Newspaper article The Christian Science Monitor

Quiet Parade: Part of Slow March toward Peace?

Newspaper article The Christian Science Monitor

Quiet Parade: Part of Slow March toward Peace?

Article excerpt

Officials in Britain and Northern Ireland are breathing a sigh of relief in the wake of Sunday's decision by the Orange Order not to parade down a mainly Catholic road in Portadown, but remain wary of possible future unrest.

The standoff was only one of several planned Protestant demonstrations in the so-called "marching season" that is just getting under way.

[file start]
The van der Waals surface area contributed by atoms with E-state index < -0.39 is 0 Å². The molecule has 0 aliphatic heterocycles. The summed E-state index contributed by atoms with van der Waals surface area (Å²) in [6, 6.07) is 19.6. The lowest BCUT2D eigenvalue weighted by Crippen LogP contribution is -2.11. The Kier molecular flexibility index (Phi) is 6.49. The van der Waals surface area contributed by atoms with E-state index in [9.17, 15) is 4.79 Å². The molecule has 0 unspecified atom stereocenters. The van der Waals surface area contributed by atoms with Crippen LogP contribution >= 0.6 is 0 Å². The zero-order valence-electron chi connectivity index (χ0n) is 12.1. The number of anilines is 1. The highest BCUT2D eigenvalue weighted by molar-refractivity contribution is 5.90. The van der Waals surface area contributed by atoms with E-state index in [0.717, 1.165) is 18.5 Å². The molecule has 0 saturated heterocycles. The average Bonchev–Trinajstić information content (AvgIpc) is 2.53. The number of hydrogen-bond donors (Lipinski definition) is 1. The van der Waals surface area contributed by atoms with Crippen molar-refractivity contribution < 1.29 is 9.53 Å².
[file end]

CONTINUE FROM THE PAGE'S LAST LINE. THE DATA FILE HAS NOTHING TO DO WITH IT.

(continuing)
Supporters and members of the Protestant fraternal order, often blamed for fanning sectarian hatred, marched from downtown Portadown to Drumcree Church. But the group did not confront British security forces deployed to keep them from the mainly Catholic neighborhood on Garvaghy Road. "I've lived in Portadown all my life, and Catholics have been intimidated by the Orange Order parades," says Margaret Hughes, a Catholic grandmother living 300 yards from the massive security operation. "I think they'll get down the road so they'll back the political deal." The hundreds of British soldiers and police manning a concrete and steel barrier were even more daunting than measures taken last year, which was the first time the Orange Order was blocked from completing its traditional route since parades began in 1807. The nonviolent atmosphere and smaller protests that prevailed at the start of this year's Drumcree standoff is proof to some that Northern Ireland's Protestant community is losing heart for the battle to retain political dominance. Other observers say it may be a bid by the Ulster Unionist party, Northern Ireland's largest, to win concessions in political negotiations. Northern Ireland's First Minister-elect, Ulster Unionist leader David Trimble, is a member of the Orange Order. In the past, he was in the forefront of the protests. Now, with a Nobel Peace Prize on his resume for helping to broker last year's Good Friday peace agreement, Mr. Trimble is being criticized by the Portadown Orangemen, who say they feel sold out and isolated by political leaders. …

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